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melonDS aims at providing fast and accurate Nintendo DS emulation. While it is still a work in progress, it has a pretty solid set of features:
• Nearly complete core (CPU, video, audio, ...)
• OpenGL renderer, 3D upscaling
• RTC, microphone, lid close/open
• Joystick support
• Various display position/sizing/rotation modes
• (WIP) Wifi: local multiplayer, online connectivity
• and more are planned!
If you're running into trouble: Howto/FAQ
If you're feeling generous: melonDS Patreon
melonDS - now also for macOS!
Nov 29th 2020, by WaluigiWare64
Hi everyone, I’m WaluigiWare64. Some of you may know me already from around here.
melonDS now also supports macOS!
If you want to test it, scroll down to the bottom of the post. I’ll be explaining about what needed to be changed for it to work.
- The JIT recompiler
Thanks Generic (aka RSDuck) for helping me out a lot here and guiding me!
It mapped memory using "memfd_create()" on Linux, which didn't exist on macOS. Instead, on macOS shm_open is used to create the fastmem memory.
macOS also didn't have "->gregs" in "uc_mcontext" and no "REG_RIP" either. This has to be changed to "->__ss.__rip" instead.
Then, it would crash with a "bus error" on attempting to load. This was caused because macOS returned "bus error" instead of "segmentation fault", so the signal handler couldn't handle it.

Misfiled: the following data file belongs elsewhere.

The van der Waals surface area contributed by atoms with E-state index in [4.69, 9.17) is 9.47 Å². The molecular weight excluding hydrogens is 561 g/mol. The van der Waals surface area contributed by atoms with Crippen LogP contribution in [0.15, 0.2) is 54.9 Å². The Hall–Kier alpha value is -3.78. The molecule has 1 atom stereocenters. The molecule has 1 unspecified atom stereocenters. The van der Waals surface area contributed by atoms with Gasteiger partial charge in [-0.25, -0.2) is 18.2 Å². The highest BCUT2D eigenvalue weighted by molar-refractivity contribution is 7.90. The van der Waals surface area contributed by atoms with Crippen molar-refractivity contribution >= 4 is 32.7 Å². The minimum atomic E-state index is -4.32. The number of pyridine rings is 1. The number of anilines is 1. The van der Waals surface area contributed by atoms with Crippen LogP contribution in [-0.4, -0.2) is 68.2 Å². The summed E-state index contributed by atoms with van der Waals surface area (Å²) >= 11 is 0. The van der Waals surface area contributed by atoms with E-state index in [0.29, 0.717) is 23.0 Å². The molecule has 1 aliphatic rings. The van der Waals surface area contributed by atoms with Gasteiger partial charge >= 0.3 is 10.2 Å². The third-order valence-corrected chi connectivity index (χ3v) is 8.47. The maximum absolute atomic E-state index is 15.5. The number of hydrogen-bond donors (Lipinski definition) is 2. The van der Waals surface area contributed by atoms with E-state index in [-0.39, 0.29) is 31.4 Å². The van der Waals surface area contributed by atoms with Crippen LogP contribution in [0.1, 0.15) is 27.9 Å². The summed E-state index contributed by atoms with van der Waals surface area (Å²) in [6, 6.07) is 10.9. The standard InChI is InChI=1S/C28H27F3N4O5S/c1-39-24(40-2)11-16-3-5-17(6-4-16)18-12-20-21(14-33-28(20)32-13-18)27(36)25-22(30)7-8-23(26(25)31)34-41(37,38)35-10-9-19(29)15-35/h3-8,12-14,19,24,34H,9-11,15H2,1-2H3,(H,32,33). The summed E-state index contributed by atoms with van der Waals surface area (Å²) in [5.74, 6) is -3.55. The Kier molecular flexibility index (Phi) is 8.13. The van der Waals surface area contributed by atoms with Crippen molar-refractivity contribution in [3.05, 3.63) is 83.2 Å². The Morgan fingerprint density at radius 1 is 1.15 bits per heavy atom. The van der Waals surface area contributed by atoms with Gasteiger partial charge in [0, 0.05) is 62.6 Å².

Note: fastmem was disabled because it caused all sorts of errors while trying to boot firmware or run games. If anyone manages to fix it, send a pull request!
The JIT itself
The JIT would build, but at link time it would complain about "ARM_Dispatch" and "ARM_Ret" being undefined. Apparently in the Mach-O format (used in macOS) global function names defined in assembly are required to be prepended by an underscore.
Then it would crash upon booting firmware or trying to load a game. This was caused by the line here which tried to reprotect some memory to make it executable. On macOS, new memory is now mmap'ed instead.
... read more
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A lil' message to would-be translators
Nov 12th 2020, by Arisotura
Since there's been a bunch of comments from people offering to translate the emulator's UI, I figured I would state this.
I am wary about internationalizing software before the end of the dev cycle. That being said, is there really an 'end of dev cycle' for an emulator project? I think it'd be a good idea to make melonDS accessible to languages that aren't English. I have a couple concerns about this though:
- I'd like translators to stick around. If they can be around to fix up their respective translations before each release, that will be great. I just really want to avoid having translations become incomplete and/or obsolete because their author is long gone.
- I want to ensure the translators are good at English and understand the terminology used in melonDS's UI. Just basic quality insurance, no Google Translate crap.
- What about this website? It's a whole different can of worms. The interface could be translated, but having to translate each and every blog post would be a massive pain in the ass.
There are also a bunch of technical concerns, but, overall, maybe we can try and pull this off for melonDS 1.0, or even earlier?
If you're in, check out this thread.
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Changes to the website
Oct 31st 2020, by Arisotura